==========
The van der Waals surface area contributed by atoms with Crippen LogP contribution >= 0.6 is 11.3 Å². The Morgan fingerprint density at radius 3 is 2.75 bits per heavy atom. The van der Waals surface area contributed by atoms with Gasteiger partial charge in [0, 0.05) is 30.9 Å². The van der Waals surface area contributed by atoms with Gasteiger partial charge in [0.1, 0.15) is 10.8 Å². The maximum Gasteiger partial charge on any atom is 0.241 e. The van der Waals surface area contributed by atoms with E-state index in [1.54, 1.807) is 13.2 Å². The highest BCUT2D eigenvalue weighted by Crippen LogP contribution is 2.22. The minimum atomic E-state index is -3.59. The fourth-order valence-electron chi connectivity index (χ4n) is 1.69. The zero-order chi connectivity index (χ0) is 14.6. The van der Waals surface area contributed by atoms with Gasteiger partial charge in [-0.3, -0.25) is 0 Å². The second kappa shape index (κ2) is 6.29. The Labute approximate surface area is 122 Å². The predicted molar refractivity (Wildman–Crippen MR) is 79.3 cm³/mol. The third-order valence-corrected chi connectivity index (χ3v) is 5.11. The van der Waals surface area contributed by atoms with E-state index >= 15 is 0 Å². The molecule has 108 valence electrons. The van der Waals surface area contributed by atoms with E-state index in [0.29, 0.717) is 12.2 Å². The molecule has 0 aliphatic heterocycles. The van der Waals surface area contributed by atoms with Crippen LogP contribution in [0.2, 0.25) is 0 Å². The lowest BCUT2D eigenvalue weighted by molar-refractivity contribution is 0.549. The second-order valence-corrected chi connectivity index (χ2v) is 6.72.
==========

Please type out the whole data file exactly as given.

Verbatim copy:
The van der Waals surface area contributed by atoms with Crippen LogP contribution >= 0.6 is 11.3 Å². The Morgan fingerprint density at radius 3 is 2.75 bits per heavy atom. The van der Waals surface area contributed by atoms with Gasteiger partial charge in [0, 0.05) is 30.9 Å². The van der Waals surface area contributed by atoms with Gasteiger partial charge in [0.1, 0.15) is 10.8 Å². The maximum Gasteiger partial charge on any atom is 0.241 e. The van der Waals surface area contributed by atoms with E-state index in [1.54, 1.807) is 13.2 Å². The highest BCUT2D eigenvalue weighted by Crippen LogP contribution is 2.22. The minimum atomic E-state index is -3.59. The fourth-order valence-electron chi connectivity index (χ4n) is 1.69. The zero-order chi connectivity index (χ0) is 14.6. The van der Waals surface area contributed by atoms with Gasteiger partial charge in [-0.3, -0.25) is 0 Å². The second kappa shape index (κ2) is 6.29. The Labute approximate surface area is 122 Å². The predicted molar refractivity (Wildman–Crippen MR) is 79.3 cm³/mol. The third-order valence-corrected chi connectivity index (χ3v) is 5.11. The van der Waals surface area contributed by atoms with E-state index >= 15 is 0 Å². The molecule has 108 valence electrons. The van der Waals surface area contributed by atoms with E-state index in [0.29, 0.717) is 12.2 Å². The molecule has 0 aliphatic heterocycles. The van der Waals surface area contributed by atoms with Crippen LogP contribution in [0.2, 0.25) is 0 Å². The lowest BCUT2D eigenvalue weighted by molar-refractivity contribution is 0.549. The second-order valence-corrected chi connectivity index (χ2v) is 6.72.